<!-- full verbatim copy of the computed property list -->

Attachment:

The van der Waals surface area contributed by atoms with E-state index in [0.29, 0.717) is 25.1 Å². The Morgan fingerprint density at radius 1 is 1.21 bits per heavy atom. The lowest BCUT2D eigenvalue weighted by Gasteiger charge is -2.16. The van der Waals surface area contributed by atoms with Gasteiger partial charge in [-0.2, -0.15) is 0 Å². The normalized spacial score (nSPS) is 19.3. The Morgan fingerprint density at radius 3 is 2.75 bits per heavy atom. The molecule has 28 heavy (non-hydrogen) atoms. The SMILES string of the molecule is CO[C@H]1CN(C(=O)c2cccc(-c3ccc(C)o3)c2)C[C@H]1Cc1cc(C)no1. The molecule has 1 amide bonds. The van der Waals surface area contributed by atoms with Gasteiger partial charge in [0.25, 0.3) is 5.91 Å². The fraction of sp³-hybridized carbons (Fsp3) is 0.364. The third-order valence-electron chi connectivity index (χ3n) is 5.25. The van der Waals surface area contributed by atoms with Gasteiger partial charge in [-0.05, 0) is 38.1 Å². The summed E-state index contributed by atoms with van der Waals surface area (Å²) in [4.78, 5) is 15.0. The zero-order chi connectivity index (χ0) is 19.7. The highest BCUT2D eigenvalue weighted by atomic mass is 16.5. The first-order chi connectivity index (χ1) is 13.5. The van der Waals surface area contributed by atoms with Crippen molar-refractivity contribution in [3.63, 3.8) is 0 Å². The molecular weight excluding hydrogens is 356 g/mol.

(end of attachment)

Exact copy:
The van der Waals surface area contributed by atoms with E-state index in [0.29, 0.717) is 25.1 Å². The Morgan fingerprint density at radius 1 is 1.21 bits per heavy atom. The lowest BCUT2D eigenvalue weighted by Gasteiger charge is -2.16. The van der Waals surface area contributed by atoms with Gasteiger partial charge in [-0.2, -0.15) is 0 Å². The normalized spacial score (nSPS) is 19.3. The Morgan fingerprint density at radius 3 is 2.75 bits per heavy atom. The molecule has 28 heavy (non-hydrogen) atoms. The SMILES string of the molecule is CO[C@H]1CN(C(=O)c2cccc(-c3ccc(C)o3)c2)C[C@H]1Cc1cc(C)no1. The molecule has 1 amide bonds. The van der Waals surface area contributed by atoms with Gasteiger partial charge in [0.25, 0.3) is 5.91 Å². The fraction of sp³-hybridized carbons (Fsp3) is 0.364. The third-order valence-electron chi connectivity index (χ3n) is 5.25. The van der Waals surface area contributed by atoms with Gasteiger partial charge in [-0.05, 0) is 38.1 Å². The summed E-state index contributed by atoms with van der Waals surface area (Å²) in [4.78, 5) is 15.0. The zero-order chi connectivity index (χ0) is 19.7. The highest BCUT2D eigenvalue weighted by atomic mass is 16.5. The first-order chi connectivity index (χ1) is 13.5. The van der Waals surface area contributed by atoms with Crippen molar-refractivity contribution in [3.63, 3.8) is 0 Å². The molecular weight excluding hydrogens is 356 g/mol.